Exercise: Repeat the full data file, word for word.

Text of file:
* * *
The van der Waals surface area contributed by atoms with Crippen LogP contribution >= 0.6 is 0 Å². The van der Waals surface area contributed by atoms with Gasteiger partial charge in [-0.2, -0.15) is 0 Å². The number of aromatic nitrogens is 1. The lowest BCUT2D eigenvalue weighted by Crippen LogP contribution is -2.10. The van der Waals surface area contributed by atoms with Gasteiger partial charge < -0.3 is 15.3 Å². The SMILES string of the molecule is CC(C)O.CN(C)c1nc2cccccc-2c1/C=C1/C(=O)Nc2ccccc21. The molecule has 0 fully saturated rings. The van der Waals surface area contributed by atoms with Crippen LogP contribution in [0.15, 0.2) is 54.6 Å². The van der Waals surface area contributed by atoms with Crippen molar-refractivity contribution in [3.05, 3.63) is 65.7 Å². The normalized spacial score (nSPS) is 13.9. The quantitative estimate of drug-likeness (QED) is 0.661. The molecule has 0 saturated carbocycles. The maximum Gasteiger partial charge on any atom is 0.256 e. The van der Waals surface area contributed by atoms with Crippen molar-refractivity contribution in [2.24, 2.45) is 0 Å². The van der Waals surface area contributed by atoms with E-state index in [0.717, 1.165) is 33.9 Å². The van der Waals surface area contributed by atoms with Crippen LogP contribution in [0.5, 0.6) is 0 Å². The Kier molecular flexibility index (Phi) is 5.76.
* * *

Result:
The van der Waals surface area contributed by atoms with Crippen LogP contribution >= 0.6 is 0 Å². The van der Waals surface area contributed by atoms with Gasteiger partial charge in [-0.2, -0.15) is 0 Å². The number of aromatic nitrogens is 1. The lowest BCUT2D eigenvalue weighted by Crippen LogP contribution is -2.10. The van der Waals surface area contributed by atoms with Gasteiger partial charge < -0.3 is 15.3 Å². The SMILES string of the molecule is CC(C)O.CN(C)c1nc2cccccc-2c1/C=C1/C(=O)Nc2ccccc21. The molecule has 0 fully saturated rings. The van der Waals surface area contributed by atoms with Crippen LogP contribution in [0.15, 0.2) is 54.6 Å². The van der Waals surface area contributed by atoms with Crippen molar-refractivity contribution in [3.05, 3.63) is 65.7 Å². The normalized spacial score (nSPS) is 13.9. The quantitative estimate of drug-likeness (QED) is 0.661. The molecule has 0 saturated carbocycles. The maximum Gasteiger partial charge on any atom is 0.256 e. The van der Waals surface area contributed by atoms with Crippen molar-refractivity contribution in [2.24, 2.45) is 0 Å². The van der Waals surface area contributed by atoms with E-state index in [0.717, 1.165) is 33.9 Å². The van der Waals surface area contributed by atoms with Crippen LogP contribution in [0.5, 0.6) is 0 Å². The Kier molecular flexibility index (Phi) is 5.76.